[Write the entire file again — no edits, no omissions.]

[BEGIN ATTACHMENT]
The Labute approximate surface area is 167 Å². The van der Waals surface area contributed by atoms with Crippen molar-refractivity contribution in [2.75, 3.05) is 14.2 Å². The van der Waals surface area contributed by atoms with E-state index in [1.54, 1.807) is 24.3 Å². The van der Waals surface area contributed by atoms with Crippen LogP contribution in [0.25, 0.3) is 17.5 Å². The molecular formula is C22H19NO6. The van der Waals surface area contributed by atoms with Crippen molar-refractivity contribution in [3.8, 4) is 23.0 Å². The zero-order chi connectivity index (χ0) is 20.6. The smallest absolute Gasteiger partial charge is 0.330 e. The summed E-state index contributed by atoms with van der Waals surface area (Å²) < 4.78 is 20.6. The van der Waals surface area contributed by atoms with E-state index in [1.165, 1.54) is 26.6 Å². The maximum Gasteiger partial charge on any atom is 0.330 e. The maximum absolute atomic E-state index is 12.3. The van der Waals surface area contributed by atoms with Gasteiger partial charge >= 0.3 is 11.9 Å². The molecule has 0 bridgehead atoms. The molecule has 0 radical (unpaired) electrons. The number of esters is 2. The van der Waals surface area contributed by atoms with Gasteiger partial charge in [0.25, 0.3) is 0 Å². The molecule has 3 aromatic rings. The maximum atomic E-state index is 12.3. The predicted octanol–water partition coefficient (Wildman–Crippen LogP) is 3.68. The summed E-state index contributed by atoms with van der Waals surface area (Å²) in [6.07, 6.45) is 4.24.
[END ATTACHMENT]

The Labute approximate surface area is 167 Å². The van der Waals surface area contributed by atoms with Crippen molar-refractivity contribution in [2.75, 3.05) is 14.2 Å². The van der Waals surface area contributed by atoms with E-state index in [1.54, 1.807) is 24.3 Å². The van der Waals surface area contributed by atoms with Crippen LogP contribution in [0.25, 0.3) is 17.5 Å². The molecular formula is C22H19NO6. The van der Waals surface area contributed by atoms with Crippen molar-refractivity contribution in [3.8, 4) is 23.0 Å². The zero-order chi connectivity index (χ0) is 20.6. The smallest absolute Gasteiger partial charge is 0.330 e. The summed E-state index contributed by atoms with van der Waals surface area (Å²) < 4.78 is 20.6. The van der Waals surface area contributed by atoms with E-state index in [1.165, 1.54) is 26.6 Å². The maximum Gasteiger partial charge on any atom is 0.330 e. The maximum absolute atomic E-state index is 12.3. The van der Waals surface area contributed by atoms with Gasteiger partial charge >= 0.3 is 11.9 Å². The molecule has 0 bridgehead atoms. The molecule has 0 radical (unpaired) electrons. The number of esters is 2. The van der Waals surface area contributed by atoms with Gasteiger partial charge in [0.25, 0.3) is 0 Å². The molecule has 3 aromatic rings. The maximum atomic E-state index is 12.3. The predicted octanol–water partition coefficient (Wildman–Crippen LogP) is 3.68. The summed E-state index contributed by atoms with van der Waals surface area (Å²) in [6.07, 6.45) is 4.24.